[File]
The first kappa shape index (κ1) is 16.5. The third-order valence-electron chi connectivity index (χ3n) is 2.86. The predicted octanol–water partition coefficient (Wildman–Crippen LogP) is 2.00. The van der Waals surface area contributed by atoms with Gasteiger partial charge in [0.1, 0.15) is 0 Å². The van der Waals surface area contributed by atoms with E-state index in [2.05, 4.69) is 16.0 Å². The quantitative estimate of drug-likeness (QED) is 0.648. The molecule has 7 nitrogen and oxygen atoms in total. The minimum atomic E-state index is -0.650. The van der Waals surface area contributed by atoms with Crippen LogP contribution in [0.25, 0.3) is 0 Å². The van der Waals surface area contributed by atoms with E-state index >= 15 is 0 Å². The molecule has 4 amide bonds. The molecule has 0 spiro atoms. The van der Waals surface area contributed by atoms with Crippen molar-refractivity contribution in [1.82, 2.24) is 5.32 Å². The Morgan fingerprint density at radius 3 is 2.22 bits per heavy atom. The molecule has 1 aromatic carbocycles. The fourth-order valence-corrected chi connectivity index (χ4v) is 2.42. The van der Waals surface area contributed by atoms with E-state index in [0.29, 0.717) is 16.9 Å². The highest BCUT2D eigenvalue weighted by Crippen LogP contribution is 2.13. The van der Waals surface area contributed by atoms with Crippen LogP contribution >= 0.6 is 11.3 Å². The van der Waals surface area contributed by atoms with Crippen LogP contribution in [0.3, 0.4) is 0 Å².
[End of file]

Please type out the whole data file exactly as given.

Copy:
The first kappa shape index (κ1) is 16.5. The third-order valence-electron chi connectivity index (χ3n) is 2.86. The predicted octanol–water partition coefficient (Wildman–Crippen LogP) is 2.00. The van der Waals surface area contributed by atoms with Gasteiger partial charge in [0.1, 0.15) is 0 Å². The van der Waals surface area contributed by atoms with E-state index in [2.05, 4.69) is 16.0 Å². The quantitative estimate of drug-likeness (QED) is 0.648. The molecule has 7 nitrogen and oxygen atoms in total. The minimum atomic E-state index is -0.650. The van der Waals surface area contributed by atoms with Crippen LogP contribution in [0.25, 0.3) is 0 Å². The van der Waals surface area contributed by atoms with E-state index >= 15 is 0 Å². The molecule has 4 amide bonds. The molecule has 0 spiro atoms. The van der Waals surface area contributed by atoms with Crippen molar-refractivity contribution in [1.82, 2.24) is 5.32 Å². The Morgan fingerprint density at radius 3 is 2.22 bits per heavy atom. The molecule has 1 aromatic carbocycles. The fourth-order valence-corrected chi connectivity index (χ4v) is 2.42. The van der Waals surface area contributed by atoms with E-state index in [0.29, 0.717) is 16.9 Å². The highest BCUT2D eigenvalue weighted by Crippen LogP contribution is 2.13. The van der Waals surface area contributed by atoms with Crippen LogP contribution >= 0.6 is 11.3 Å². The van der Waals surface area contributed by atoms with Crippen LogP contribution in [0.3, 0.4) is 0 Å².